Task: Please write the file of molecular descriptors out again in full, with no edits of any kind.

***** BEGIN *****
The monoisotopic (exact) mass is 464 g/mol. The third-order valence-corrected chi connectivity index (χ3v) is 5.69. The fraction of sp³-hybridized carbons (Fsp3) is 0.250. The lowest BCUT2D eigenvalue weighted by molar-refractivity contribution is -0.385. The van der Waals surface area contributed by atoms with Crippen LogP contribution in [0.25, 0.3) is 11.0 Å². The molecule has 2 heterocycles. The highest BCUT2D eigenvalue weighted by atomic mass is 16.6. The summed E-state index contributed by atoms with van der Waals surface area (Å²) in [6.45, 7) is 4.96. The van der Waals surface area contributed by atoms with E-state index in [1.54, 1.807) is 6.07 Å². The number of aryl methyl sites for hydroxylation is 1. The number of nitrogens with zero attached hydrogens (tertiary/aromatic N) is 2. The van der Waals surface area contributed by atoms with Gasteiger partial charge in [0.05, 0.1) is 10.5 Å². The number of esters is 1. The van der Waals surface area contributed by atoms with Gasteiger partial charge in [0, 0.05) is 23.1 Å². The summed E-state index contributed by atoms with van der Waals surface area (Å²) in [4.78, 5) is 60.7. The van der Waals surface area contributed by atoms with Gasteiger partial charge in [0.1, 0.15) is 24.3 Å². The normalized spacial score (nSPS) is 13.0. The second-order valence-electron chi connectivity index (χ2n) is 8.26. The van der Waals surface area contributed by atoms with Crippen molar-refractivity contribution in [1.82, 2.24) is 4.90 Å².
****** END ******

The monoisotopic (exact) mass is 464 g/mol. The third-order valence-corrected chi connectivity index (χ3v) is 5.69. The fraction of sp³-hybridized carbons (Fsp3) is 0.250. The lowest BCUT2D eigenvalue weighted by molar-refractivity contribution is -0.385. The van der Waals surface area contributed by atoms with Crippen LogP contribution in [0.25, 0.3) is 11.0 Å². The molecule has 2 heterocycles. The highest BCUT2D eigenvalue weighted by atomic mass is 16.6. The summed E-state index contributed by atoms with van der Waals surface area (Å²) in [6.45, 7) is 4.96. The van der Waals surface area contributed by atoms with E-state index in [1.54, 1.807) is 6.07 Å². The number of aryl methyl sites for hydroxylation is 1. The number of nitrogens with zero attached hydrogens (tertiary/aromatic N) is 2. The van der Waals surface area contributed by atoms with Gasteiger partial charge in [0.05, 0.1) is 10.5 Å². The number of esters is 1. The van der Waals surface area contributed by atoms with Gasteiger partial charge in [0, 0.05) is 23.1 Å². The summed E-state index contributed by atoms with van der Waals surface area (Å²) in [4.78, 5) is 60.7. The van der Waals surface area contributed by atoms with Gasteiger partial charge in [0.1, 0.15) is 24.3 Å². The normalized spacial score (nSPS) is 13.0. The second-order valence-electron chi connectivity index (χ2n) is 8.26. The van der Waals surface area contributed by atoms with Crippen molar-refractivity contribution in [1.82, 2.24) is 4.90 Å².